Memo 43: Essential Behaviors for Admission, Continuation and Graduation for PhD Students
In addition to the University of Washington Student Conduct Code, students must abide by the following specifications for academic behaviors and abilities in order to be admitted, to continue, and to graduate from the PhD in Nursing Science program.
Students must communicate effectively and sensitively with other students, staff and faculty members, professionals, and others relevant to their programs of study. Expression of ideas and feelings must be clear and appropriate. Students must demonstrate a willingness and ability to give and receive feedback.
Students must be able to reason, analyze, integrate, synthesize, and evaluate in the context of the activities of their programs of study.
- possess the emotional health required for the full utilization of intellectual abilities and the exercise of sound judgment in completing programs of study
- demonstrate the timely completion of responsibilities in their programs of study
- be able to maintain mature, sensitive, and effective relationships with study subjects, students, faculty and staff members, and other professionals, under all circumstances including highly stressful situations
- have the emotional stability to function effectively under stress and adapt to environments that may change rapidly without warning and/or in unpredictable ways as relevant to their programs of study
- be able to demonstrate empathy for the situations and circumstances of others and appropriately communicate that empathy
- acknowledge that values, attitudes, beliefs, emotions, and experiences affect their perceptions and relationships with others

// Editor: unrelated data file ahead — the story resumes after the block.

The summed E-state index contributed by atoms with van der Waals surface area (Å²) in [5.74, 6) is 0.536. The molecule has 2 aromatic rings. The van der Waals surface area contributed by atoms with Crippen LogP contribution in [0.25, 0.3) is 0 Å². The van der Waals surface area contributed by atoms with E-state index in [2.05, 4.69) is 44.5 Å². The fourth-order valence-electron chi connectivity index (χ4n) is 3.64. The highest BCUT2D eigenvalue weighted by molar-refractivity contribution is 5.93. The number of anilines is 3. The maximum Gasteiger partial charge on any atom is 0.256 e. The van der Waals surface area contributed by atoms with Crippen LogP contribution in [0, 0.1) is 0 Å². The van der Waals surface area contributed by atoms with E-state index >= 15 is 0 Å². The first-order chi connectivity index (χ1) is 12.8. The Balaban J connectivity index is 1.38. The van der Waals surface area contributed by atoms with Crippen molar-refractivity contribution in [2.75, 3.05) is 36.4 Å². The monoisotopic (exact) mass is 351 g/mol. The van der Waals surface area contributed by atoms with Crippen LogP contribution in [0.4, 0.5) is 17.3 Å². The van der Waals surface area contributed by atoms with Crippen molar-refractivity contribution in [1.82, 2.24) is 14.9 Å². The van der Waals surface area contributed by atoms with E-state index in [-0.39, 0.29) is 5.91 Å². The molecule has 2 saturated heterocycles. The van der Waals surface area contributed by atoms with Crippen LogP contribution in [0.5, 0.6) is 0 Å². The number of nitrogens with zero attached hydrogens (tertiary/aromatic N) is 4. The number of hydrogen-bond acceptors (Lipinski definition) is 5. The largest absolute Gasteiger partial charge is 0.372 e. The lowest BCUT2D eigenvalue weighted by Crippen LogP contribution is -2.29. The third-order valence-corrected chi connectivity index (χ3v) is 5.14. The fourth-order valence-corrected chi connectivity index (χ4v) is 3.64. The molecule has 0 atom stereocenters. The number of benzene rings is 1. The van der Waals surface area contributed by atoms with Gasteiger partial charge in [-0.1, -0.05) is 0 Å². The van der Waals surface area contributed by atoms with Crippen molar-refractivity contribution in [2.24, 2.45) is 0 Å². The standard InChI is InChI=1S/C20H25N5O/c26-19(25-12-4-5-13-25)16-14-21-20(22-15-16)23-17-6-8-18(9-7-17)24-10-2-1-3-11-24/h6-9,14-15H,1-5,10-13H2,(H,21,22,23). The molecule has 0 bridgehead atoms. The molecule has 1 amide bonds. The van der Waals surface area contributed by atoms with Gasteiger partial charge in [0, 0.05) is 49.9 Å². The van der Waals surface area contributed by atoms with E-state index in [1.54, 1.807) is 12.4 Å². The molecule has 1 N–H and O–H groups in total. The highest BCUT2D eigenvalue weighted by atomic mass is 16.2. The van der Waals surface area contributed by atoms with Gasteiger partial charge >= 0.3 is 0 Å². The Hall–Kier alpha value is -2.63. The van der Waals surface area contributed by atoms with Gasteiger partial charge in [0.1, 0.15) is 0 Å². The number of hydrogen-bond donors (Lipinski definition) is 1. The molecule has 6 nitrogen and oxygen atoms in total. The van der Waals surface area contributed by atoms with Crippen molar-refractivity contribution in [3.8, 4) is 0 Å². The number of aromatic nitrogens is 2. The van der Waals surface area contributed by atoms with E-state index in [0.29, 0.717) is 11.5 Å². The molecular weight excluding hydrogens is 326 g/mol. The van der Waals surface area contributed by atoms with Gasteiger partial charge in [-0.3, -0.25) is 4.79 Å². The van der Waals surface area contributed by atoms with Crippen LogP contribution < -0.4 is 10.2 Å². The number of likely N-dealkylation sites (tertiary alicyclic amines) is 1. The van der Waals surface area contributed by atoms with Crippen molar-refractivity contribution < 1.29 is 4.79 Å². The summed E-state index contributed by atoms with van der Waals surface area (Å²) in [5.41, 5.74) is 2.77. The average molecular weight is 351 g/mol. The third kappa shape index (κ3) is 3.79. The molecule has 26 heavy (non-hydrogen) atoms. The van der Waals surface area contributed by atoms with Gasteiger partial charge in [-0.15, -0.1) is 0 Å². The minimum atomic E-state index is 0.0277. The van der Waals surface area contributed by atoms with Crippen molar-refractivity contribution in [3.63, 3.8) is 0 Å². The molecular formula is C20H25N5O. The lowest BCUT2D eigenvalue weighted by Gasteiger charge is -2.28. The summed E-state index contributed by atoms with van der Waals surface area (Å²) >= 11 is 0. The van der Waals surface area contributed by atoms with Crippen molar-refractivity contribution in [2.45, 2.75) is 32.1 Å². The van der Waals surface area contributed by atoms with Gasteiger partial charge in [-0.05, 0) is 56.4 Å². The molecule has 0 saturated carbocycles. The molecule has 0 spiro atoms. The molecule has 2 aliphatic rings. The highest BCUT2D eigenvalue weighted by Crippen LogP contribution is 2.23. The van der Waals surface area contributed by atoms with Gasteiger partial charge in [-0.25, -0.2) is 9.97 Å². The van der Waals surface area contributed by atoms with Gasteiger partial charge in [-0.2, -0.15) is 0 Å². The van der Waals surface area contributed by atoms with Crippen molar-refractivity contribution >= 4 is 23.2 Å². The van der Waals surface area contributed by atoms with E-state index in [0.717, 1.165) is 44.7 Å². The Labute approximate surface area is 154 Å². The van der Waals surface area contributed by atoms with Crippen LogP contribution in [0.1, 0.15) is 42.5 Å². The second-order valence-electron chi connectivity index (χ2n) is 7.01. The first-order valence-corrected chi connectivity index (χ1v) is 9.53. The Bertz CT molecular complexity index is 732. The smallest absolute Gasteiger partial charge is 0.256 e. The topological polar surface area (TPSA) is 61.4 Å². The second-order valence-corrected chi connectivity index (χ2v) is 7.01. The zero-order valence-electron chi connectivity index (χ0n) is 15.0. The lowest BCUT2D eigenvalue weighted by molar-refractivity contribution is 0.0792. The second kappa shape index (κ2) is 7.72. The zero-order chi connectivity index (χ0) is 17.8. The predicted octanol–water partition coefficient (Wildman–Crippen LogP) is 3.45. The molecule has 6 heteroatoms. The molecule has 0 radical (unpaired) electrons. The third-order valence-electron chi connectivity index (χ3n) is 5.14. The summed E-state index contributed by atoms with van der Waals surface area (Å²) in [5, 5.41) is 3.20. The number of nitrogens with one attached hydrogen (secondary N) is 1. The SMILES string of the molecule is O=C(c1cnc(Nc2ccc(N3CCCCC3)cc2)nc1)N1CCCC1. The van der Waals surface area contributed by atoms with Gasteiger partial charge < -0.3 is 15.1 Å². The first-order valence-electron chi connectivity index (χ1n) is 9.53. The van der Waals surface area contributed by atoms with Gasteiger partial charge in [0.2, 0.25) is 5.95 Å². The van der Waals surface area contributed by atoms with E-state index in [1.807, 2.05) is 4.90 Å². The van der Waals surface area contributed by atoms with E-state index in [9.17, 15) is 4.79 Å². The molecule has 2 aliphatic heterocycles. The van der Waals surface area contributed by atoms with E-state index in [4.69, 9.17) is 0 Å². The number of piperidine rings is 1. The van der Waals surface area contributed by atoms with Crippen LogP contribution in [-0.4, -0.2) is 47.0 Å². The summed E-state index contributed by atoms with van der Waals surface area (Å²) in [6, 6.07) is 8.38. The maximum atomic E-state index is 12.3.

- be able and willing to examine and change behaviors when they interfere with productive individual or team academic relationships
- demonstrate effective and respectful relationships with the diverse academic, professional, and community environments relevant to their programs of study
- demonstrate the attributes of compassion, integrity, honesty, responsibility, and tolerance
- possess the ability to reason morally and conduct their discovery of knowledge relevant to nursing science in a manner consistent with ethical scientific and scholarly conduct and guidelines for the protection of human subjects.
Reasonable Accommodation for Disabilities
The School of Nursing is committed to ensuring that students with disabilities are given equal access through reasonable accommodations to its services, programs, activities, education and employment for students with disabilities. The School works closely with Disability Resources for Students (DRS) in this process. DRS is the contact point for students with permanent or temporary sensory, physical or psychological disabilities interested in requesting reasonable accommodations due to the effects of a disability.